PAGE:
Interestingly she seems to have slightly flared sides as some of them did; I do not think this is simply dilapidation. Here are a few more ends:
The Grand banks dory on the other hand was designed to be heaped on the decks of the schooners. So imagine a small stack of disposable paper cups, only larger, in wood, with pointy ends; very flared and with extremely raked bow and stern so that once the thwarts were removed they would fit one inside another:
Displacement speed is related to waterline length, so the longer the better for my purposes. To maximise this one should ideally have a hull with a rectangular profile so that the ends are vertical. I just couldn’t bear the associated lack of aesthetics and can also confirm that a very sharp forefoot can not only be awkward to form, but tends to dig in and make turning more difficult. It still needs to be bold, as anything cut away too far, or with a flat floor underneath will slam in a seaway. Once or twice is OK, slamming gets really tedious if continuing for more than a few minutes and tends to slow progress.
So I have chosen a reasonably vertical stem with a generous rounded forefoot. This rises to a stem head with a tad of reverse rake. I know, I know, typical CW stuff and enough to cause many to double-take and shudder. Think of Canadian Canoes, curvy Dutch Botters and Galway Bay Hookers; slosh in some ‘Lord of the Rings’ and I think it starts to get rather intriguing, here is the intended profile:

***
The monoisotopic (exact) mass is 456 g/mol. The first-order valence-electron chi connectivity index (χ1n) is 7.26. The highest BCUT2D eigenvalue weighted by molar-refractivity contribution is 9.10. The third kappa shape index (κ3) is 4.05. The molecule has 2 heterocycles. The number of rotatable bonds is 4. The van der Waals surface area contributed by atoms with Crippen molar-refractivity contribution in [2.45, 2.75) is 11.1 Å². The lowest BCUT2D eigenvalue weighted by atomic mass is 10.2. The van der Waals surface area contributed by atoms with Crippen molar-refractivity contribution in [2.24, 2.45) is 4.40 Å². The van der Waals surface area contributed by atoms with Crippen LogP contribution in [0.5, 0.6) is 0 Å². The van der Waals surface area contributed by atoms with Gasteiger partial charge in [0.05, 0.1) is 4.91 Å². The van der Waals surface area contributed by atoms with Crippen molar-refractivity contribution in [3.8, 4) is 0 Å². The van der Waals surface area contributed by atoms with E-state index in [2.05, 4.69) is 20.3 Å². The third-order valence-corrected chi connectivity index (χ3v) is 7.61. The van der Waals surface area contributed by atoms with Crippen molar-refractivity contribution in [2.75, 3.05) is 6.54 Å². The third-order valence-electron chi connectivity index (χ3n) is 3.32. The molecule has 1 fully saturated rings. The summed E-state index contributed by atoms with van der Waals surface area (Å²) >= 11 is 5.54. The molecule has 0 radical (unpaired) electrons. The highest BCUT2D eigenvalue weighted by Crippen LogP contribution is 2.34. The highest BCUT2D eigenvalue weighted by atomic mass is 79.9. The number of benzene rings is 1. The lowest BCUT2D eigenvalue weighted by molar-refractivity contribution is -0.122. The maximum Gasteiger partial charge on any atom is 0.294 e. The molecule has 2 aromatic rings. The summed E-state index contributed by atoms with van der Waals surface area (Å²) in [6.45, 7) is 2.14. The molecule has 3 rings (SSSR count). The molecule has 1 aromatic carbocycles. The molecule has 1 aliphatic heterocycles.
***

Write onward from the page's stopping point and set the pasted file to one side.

As these builders knew, it also makes sense; while helping protect the rest of the boat from a large sea, any air coming over the bow tends to be lifted over the hull and into the sails. She will have a tall stem for such a small boat and people might mutter “windage” and such; they may well turn out to be the same people who admire the Welsford ‘Scamp’ that has a forward transom tall enough to hide a traditional cuddy and is only five inches longer over all.
The next point is that this is not in fact the standard CW forward sections either. ‘Octavia’ and Graham’s ‘Katie Beardie’ are nearly identical to each other; the strakes have been allowed to form a natural rocker as hull takes shape: